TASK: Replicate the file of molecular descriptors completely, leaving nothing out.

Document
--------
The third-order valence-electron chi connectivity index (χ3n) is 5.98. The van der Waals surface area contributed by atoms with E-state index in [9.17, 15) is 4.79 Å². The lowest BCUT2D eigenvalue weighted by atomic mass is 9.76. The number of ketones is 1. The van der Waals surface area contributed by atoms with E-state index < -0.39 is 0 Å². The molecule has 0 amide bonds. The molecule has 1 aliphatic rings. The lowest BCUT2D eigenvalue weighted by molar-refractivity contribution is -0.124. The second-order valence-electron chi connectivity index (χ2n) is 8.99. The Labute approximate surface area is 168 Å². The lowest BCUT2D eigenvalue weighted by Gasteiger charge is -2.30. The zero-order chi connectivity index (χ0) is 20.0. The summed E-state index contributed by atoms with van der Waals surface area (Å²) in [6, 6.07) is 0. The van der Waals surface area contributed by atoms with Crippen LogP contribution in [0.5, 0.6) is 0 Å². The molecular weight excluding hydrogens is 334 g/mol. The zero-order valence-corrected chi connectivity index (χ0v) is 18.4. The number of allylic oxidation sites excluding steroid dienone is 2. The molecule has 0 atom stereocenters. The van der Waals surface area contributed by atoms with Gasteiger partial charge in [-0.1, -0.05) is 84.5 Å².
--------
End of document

The third-order valence-electron chi connectivity index (χ3n) is 5.98. The van der Waals surface area contributed by atoms with E-state index in [9.17, 15) is 4.79 Å². The lowest BCUT2D eigenvalue weighted by atomic mass is 9.76. The number of ketones is 1. The van der Waals surface area contributed by atoms with E-state index < -0.39 is 0 Å². The molecule has 0 amide bonds. The molecule has 1 aliphatic rings. The lowest BCUT2D eigenvalue weighted by molar-refractivity contribution is -0.124. The second-order valence-electron chi connectivity index (χ2n) is 8.99. The Labute approximate surface area is 168 Å². The lowest BCUT2D eigenvalue weighted by Gasteiger charge is -2.30. The zero-order chi connectivity index (χ0) is 20.0. The summed E-state index contributed by atoms with van der Waals surface area (Å²) in [6, 6.07) is 0. The van der Waals surface area contributed by atoms with Crippen LogP contribution in [0.5, 0.6) is 0 Å². The molecular weight excluding hydrogens is 334 g/mol. The zero-order valence-corrected chi connectivity index (χ0v) is 18.4. The number of allylic oxidation sites excluding steroid dienone is 2. The molecule has 0 atom stereocenters. The van der Waals surface area contributed by atoms with Gasteiger partial charge in [-0.1, -0.05) is 84.5 Å².